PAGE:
Sunday, August 24, 2014

8.01: Deep Breath, or Then It Just Goes Haywire

I can't be the only one using this screenshot, right?
Writer: Steven Moffat
Director: Ben Wheatley
Airdate: August 23, 2014

So, that Peter Capaldi, eh? Daaaaaaaaaaaaayum.

Er.

Okay, let's try that again. What we watched this weekend, of course, is one of those peculiar entries in the Doctor Who canon (such as it is) that has a fair bit of history but also no one seems to quite know what to do with. That would be the category of the regeneration episode (although a case could be made for "episode featuring dinosaurs where they turn out not be the real threat in the story." A category featured in the program only slightly less often than the regeneration tale). The point has been made elsewhere, but these regeneration tales tend to be a bit light on the particulars of the monster of the week and whatever mad plot is in need of stopping and instead are often showcases for the new Doctor to go a bit goofy and to get introduced to  a new companion and dynamic. And, well, this episode is pretty par for the course here. And for much of the episode, the regeneration of the Doctor takes on a sort of secondary importance to the other regeneration happening: the one that Clara is undergoing.

The common complaint I'm seeing pop up about this episode - and it's one that's certainly fair - is that the entire first chunk of the story is filled with a lot of the Doctor not getting on and becoming the Doctor and basically a lot of Clara and the Paternoster Gang flitting around and being funny (or "funny" if you're not inclined to be charitable to what you're seeing on your screen). And, well, fair enough. You won't hear me argue against the idea that Madame Vastra, Jenny and Strax have worn out their welcome at this point. But, of course, what's really happening here is that Moffat & co. are taking he time to reintroduce Clara to the audience. And to carefully lay out the turmoil she finds herself in after the Doctor has regenerated into someone who doesn't even recognize her for a time.

That's a bit that threw me at first. At first blush, I wasn't on board with the idea that Clara would have that much angst over the Doctor regenerating. She has, after all, interacted to some extent with every single one if his incarnations and had a relatively recent extended adventure with three of them. At the end Smith's tenure, one thing I had been looking forward to was a dynamic where the companion would not only have a good idea of what the heck is going on with the Doctor regenerating but would actually potentially be in situation to potentially have more knowledge than the Doctor depending on how mixed up he got. That didn't really happen here, but what we got satisfied nonetheless.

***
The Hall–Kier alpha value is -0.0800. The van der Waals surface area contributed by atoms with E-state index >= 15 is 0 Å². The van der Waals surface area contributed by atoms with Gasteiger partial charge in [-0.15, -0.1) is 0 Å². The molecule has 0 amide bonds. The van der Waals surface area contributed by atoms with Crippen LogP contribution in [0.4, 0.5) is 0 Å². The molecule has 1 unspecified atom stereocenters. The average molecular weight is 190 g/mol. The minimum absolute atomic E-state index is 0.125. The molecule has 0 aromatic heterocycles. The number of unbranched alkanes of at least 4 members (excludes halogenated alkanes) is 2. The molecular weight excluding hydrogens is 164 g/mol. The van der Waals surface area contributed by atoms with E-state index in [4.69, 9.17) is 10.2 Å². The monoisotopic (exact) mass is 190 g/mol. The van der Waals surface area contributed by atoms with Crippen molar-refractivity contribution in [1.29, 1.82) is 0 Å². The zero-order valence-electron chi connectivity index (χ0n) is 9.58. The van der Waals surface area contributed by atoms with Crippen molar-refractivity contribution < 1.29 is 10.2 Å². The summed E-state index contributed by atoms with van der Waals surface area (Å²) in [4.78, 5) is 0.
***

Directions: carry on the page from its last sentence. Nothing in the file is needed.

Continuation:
Let's step back a moment and consider Clara's character and position: yeah, she has an abstract understanding of regeneration and how the Doctor continues on in different forms and with different twists on his identity. But in her past interactions, the Eleventh Doctor - "her" Doctor - was always in sight, either to guide her along or as a person to save. The reality of having that version of the Doctor getting wiped away to make way for someone new is nothing she's had to engage with in more than an academic sense. And yet here we find her, not only with a new Doctor but one that seems so different that he actually doesn't recognize her at first. In Clara's shoes, getting freaked the fuck out would be a pretty understandable reaction. Even to the point of questioning whether you really know the person standing in front of you anymore.

And that's always been central to Clara's character (at least, when Clara's character is getting defined at all. Something that sadly hadn't happened as much as it should). In past episodes where Clara has shined - Cold War and The Day of the Doctor, for instance - her character has never acted so much from the Strong Female Character (TM) position of utter fearlessness in any situation so much as a character who does react with fear, grapples with that fear and uses her reactions to make herself a stronger person. Nowhere is this character trait more evident than when she has to try to escape the cyborgs, gets captured and then has her confrontation with Half-Face Man (and, in a nice touch, we see a flashback to her time as a substitute teacher and how her past life experience gives her insight into how to handle the situation in front of her). Seemingly abandoned by the Doctor, in a terrifying situation she is visibly affect by, Clara uses her intensely understandable reactions to the immediate events to muster up the strength to defy the Half-Face Man and, in a turn that proves that for all her concern she still really does understand the Doctor, anticipate the Doctor's reveal onto the scene.

So, as a character we find Clara getting fleshed out in a way that she really hasn't been. It's not a visual regeneration but it's still a transformatively new direction for the character. As we see the mystery of the "impossible girl" stuff shed in favor of bringing up character beats that were getting drowned out in the static. The trepidation with this new Doctor is what encases this transformation, but it's ultimately a bit of a feint to suggest that's the true conflict here. It's more the narrative skeleton that allows Moffat to write a bunch of more interesting stuff in the guts of that development.